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SCRS: Hyundai Position Statements ‘Small Step in Right Direction’

During the April 10 SCRS open board meeting, SCRS Executive Director Aaron Schulenburg acknowledged that Hyundai’s position statements on pre- and post-repair scanning and the use of reconditioned steel or aluminum wheels was “a small step in the right direction.”


Josh Cable has 17 years of experience as a writer and editor for newspapers, B2B publications and marketing organizations. His areas of expertise include U.S. manufacturing, lean/Six Sigma and workplace safety and health.

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There’s been a steady drumbeat in the auto body industry – especially after the John Eagle Collision Center verdict – that shops need to follow OEM procedures to ensure a safe and proper repair. But what are shops supposed to do when there are no repair procedures available?

That’s the dilemma for shops that work on Hyundai vehicles. As I-CAR points out, Hyundai Motor America doesn’t offer collision repair information in the U.S.

Along with I-CAR, the Society of Collision Repair Specialists (SCRS) has been working with Hyundai to address the situation. During the April 10 SCRS open board meeting in Westminster, Colo., SCRS Executive Director Aaron Schulenburg said the trade association has been talking with Hyundai about the need for repair procedures, and he noted that SCRS has told Hyundai that body shops are turning to other sources – such as Facebook – to find the information.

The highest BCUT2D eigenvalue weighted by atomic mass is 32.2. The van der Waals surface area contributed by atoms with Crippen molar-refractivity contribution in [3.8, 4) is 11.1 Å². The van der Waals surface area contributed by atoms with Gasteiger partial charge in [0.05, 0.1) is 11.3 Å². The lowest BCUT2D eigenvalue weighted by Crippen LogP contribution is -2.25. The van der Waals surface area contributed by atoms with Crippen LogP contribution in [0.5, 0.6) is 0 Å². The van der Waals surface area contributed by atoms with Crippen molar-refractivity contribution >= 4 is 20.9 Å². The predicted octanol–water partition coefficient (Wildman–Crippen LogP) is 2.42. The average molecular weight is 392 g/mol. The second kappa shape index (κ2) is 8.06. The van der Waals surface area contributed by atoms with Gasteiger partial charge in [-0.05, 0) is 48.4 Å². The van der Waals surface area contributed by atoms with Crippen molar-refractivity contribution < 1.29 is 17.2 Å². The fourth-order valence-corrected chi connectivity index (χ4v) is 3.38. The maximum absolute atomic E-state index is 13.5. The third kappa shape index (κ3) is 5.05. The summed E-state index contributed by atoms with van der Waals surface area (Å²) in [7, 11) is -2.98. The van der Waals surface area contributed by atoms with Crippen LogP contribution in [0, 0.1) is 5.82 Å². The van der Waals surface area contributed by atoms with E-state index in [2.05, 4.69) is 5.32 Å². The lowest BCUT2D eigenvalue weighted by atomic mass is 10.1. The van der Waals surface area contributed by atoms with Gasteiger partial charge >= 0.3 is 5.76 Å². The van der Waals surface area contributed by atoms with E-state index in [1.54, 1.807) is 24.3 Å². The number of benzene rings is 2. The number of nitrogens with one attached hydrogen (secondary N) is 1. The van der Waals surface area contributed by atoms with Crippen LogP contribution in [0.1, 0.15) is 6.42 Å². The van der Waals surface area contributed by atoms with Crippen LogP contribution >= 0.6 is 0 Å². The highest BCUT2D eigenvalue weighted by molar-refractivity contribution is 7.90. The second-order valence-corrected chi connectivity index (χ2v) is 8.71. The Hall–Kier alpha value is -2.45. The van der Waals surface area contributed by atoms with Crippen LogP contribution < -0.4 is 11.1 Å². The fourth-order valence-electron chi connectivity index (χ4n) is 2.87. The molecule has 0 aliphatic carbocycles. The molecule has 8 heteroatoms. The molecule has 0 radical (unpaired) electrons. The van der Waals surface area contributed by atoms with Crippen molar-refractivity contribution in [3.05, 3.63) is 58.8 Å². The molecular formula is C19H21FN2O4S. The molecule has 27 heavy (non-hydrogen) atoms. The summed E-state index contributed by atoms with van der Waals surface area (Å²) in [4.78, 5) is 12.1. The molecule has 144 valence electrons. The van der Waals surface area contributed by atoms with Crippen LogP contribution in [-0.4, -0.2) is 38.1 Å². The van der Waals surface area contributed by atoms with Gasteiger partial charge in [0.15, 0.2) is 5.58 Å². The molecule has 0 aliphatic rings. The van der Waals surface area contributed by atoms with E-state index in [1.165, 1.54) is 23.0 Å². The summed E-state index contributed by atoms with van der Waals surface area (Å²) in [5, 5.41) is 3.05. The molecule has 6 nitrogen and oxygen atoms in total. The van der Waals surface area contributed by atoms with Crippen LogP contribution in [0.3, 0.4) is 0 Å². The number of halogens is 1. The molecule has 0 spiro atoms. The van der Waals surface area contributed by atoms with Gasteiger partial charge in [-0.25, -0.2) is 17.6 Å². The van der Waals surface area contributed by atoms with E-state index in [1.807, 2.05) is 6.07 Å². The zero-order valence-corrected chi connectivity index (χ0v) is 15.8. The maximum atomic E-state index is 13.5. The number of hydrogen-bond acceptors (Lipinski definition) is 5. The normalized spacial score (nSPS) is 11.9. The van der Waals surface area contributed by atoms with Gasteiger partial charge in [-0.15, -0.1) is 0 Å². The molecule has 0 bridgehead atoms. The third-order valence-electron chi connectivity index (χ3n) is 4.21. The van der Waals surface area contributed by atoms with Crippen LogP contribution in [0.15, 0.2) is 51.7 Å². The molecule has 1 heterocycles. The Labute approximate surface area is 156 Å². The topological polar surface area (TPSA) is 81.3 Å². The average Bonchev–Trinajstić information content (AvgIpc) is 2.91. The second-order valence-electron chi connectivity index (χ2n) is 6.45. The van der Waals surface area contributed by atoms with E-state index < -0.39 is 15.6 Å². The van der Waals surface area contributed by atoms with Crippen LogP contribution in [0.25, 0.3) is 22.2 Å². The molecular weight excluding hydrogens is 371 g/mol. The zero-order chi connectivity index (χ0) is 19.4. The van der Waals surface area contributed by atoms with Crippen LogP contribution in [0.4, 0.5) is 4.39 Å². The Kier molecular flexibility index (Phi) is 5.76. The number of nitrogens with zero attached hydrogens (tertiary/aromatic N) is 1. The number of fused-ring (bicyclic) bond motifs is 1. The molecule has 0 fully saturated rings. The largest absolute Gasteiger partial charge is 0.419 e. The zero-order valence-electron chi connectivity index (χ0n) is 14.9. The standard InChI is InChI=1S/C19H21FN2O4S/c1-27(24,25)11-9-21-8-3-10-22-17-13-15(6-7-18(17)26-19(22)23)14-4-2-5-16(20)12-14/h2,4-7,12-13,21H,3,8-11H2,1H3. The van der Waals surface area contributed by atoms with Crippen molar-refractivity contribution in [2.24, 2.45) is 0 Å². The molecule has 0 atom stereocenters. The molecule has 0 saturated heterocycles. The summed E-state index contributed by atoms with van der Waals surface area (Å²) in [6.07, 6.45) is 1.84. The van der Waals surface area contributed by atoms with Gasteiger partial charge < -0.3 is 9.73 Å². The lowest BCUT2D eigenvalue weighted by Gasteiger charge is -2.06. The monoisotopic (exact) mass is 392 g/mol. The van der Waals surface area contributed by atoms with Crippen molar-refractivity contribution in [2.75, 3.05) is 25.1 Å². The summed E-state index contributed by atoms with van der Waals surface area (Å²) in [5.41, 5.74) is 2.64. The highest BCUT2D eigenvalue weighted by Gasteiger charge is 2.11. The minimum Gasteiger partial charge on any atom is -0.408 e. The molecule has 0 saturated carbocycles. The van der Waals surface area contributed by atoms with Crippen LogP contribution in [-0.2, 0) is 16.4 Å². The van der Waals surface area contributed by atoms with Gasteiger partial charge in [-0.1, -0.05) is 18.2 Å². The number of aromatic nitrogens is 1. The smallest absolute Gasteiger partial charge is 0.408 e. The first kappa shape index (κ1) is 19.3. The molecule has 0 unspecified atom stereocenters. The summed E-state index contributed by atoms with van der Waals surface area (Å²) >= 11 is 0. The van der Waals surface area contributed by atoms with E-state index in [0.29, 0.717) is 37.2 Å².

Schulenburg acknowledged that Hyundai’s March 28 position statement on pre- and post-repair scanning was “a small step in the right direction.” Hyundai also published a position statement on the use of reconditioned steel or aluminum wheels on its vehicles.

I-CAR, by the way, says it is “collecting data to provide real-world feedback on the information that is needed to repair Hyundai vehicles, in pursuit of complete, safe and quality repairs.” Shops with Hyundai-specific repair questions can submit them to I-CAR through its Repairability Technical Support Portal.

In other SCRS news, Treasurer Amber Alley said the trade association has welcomed dozens of new members via its “Join SCRS” button on the revamped SCRS website.


In an Education Committee presentation, Toby Chess talked about the safety and health hazards in collision repair shops, including potential exposure to crystalline silica and isocyanates.

“When you mix clearcoat, you’re releasing isocyanates,” Chess said.

Chess emphasized that shop owners and managers are required by law to provide the personal protective equipment (PPE) for their workers – and to regularly ensure that the PPE fits and functions properly.

At the end of the open meeting, SCRS announced that five people are running for four seats on the SCRS board: incumbents Mark Boudreau (Caliber Collision), Michael Bradshaw (K&M Collision), Bruce Halcro (Capital Collision Center) and Paul Sgro (Lee’s Garage) and new nominee Domenic Brusco (PPG). SCRS members cast their votes in a closed-door session.


On April 11, SCRS held a repairer roundtable featuring Chipotle CFO Jack Hartung, followed by its Industry Awards & Corporate Membership Recognition Lunch.

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